One of the first things I was taught about design was the importance of a good grid system. Having a grid allows the design to follow a pattern; this keeps a structure to a document and gives it order. Without order its possible that a design can look amateurish and cobbled together. This is particularly important if you have a multipage document such as brochure or booklet, it makes it easier on the eye to read. All magazines and newspapers will have a grid system, obviously there are some very complicated grids out there, but yours doesn’t need to be. If you are producing a brochure then a good way to start is by creating a single page layout that you are happy with, adding in text and images etc. Then simply duplicate that page and change the information on it for the second page, that way you will have a similar layout for every page of the document and this will make it look and feel more organised.
If you’re designing your own leaflet then there is a very good chance you’ll be taking on the photography too. So think about the composition of the image in its background, you need to focus on the image but in the same way you allowed the white space, the background of an image will allow your photo to breath if you use what called the ‘rule of thirds’. Split the design into 9 equal sections and the focus image should be where the lines intersect.
Before you decide on your colour palette, its best to think of your overall brand and it position in the market and how you want to be perceived. Certain colours evoke certain personalities of a brand. As has been burnt into our psyche since we were children, maybe the it’s the colour of blood, Red = Danger, but its also has energy and its exciting. Greens and browns are usually associated with natural ‘earthy’ products and services. Almost all colours are associated with emotions, check out this infographic we created which helps define a colour that’s right for you.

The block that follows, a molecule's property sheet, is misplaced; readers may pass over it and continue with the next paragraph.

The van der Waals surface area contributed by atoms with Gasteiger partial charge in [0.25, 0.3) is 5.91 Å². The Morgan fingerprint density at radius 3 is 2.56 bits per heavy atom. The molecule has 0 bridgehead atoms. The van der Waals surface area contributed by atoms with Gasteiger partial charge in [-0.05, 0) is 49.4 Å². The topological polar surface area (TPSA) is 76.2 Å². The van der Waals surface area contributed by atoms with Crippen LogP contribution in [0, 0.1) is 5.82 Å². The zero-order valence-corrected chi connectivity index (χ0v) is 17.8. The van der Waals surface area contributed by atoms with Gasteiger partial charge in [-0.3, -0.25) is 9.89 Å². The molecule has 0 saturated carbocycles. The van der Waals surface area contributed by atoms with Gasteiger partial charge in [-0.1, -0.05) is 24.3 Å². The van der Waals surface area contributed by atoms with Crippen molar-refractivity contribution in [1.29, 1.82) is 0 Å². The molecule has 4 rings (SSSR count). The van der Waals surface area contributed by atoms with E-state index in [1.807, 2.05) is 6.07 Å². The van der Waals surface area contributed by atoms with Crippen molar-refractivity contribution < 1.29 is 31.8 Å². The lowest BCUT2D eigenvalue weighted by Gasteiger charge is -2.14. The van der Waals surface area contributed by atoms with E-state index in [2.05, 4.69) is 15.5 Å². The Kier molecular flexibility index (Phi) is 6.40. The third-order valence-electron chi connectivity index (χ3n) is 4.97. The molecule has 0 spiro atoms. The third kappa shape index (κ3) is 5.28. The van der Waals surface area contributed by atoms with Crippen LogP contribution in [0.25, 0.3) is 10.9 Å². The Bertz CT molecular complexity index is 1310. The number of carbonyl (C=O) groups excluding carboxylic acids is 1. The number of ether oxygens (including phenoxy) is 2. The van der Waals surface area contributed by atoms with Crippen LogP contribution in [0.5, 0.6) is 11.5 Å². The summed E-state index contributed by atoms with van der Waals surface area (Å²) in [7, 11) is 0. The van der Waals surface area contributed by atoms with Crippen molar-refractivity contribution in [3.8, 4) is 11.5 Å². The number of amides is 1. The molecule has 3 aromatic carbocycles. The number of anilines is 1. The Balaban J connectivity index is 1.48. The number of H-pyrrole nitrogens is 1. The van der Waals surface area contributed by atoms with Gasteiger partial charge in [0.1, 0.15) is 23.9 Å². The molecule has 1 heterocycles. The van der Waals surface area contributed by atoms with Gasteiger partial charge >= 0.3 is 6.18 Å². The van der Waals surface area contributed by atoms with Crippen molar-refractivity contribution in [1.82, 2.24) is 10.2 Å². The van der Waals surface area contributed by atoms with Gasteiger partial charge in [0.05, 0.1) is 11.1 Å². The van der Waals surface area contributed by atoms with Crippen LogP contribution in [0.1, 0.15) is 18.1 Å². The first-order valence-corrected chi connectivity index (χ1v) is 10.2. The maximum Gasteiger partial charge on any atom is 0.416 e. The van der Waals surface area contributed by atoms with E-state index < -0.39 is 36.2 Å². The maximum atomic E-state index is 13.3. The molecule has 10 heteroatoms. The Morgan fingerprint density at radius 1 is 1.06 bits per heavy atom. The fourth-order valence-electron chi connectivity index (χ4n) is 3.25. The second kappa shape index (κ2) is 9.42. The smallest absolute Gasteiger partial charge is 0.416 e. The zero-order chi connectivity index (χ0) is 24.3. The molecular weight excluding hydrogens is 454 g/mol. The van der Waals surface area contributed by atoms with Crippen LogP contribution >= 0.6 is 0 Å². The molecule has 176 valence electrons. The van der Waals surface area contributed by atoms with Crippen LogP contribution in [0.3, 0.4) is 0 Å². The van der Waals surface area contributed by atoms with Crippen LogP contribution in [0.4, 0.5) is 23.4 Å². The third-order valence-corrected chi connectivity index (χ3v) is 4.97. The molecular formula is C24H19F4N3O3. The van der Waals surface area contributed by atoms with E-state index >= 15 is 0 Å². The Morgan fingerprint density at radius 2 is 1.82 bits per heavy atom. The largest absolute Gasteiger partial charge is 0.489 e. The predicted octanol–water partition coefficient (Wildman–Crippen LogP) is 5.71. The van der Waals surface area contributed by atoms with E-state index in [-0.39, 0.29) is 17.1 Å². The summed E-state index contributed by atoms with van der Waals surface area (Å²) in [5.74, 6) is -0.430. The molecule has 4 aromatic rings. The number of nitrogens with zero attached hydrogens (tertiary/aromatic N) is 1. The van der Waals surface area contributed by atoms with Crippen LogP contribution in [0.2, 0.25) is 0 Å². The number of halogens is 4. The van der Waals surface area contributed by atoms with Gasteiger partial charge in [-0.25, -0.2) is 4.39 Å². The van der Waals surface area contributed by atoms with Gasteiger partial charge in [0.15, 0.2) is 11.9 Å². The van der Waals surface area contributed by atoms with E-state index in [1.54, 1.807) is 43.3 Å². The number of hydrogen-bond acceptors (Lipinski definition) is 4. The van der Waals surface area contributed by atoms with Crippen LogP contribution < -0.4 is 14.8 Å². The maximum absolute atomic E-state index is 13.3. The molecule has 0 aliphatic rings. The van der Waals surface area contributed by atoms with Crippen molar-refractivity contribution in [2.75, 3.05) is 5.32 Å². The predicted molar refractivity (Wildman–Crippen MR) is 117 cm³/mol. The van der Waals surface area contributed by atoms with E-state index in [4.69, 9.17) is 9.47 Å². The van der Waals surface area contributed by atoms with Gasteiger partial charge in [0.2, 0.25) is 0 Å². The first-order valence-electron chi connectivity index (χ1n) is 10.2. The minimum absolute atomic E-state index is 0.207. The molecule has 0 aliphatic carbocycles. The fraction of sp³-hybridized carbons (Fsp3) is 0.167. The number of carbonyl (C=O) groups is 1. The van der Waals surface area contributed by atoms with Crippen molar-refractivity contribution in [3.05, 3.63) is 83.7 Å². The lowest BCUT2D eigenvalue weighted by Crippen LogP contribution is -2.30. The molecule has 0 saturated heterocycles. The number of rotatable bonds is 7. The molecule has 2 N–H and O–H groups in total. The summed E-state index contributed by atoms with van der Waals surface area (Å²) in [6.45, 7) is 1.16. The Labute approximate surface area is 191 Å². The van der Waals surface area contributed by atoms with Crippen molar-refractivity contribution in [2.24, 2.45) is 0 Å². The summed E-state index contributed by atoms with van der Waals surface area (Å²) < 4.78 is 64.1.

You may already have a logo designed, assuming this would already have colours associated with your area of business, so you will need to decide on other colours to compliment this. Again, less is definitely more here. Too much colour can be overwhelming and will distract from your message. Similar to your fonts, stick to 2-3 colours maximum, decide on the main colour (if its not already included in your logo) then you’ll need two other sub-colours to help support the main colour.
You want customers to recognise your brand each time they come across it. So whatever you produce – keep it consistent. This will help build up brand loyalty overtime. It’s always good to develop your designs and refine them, but make this a gradual and organic process, drastically changing your design and particularly your logo too often will cause confusion with your customers and will erode their trust in you.
If you’re struggling for some design inspiration then we really do suggest checking out Pinterest or even Behance as there are some great designers showcasing their work and you’ll be picking up ideas in no time.
Dean Williams is a design and marketing blogger working for Print-Print Limited, promoting business and building brands through quality print marketing. If you’re interested in small business promotion then please get in touch firstname.lastname@example.org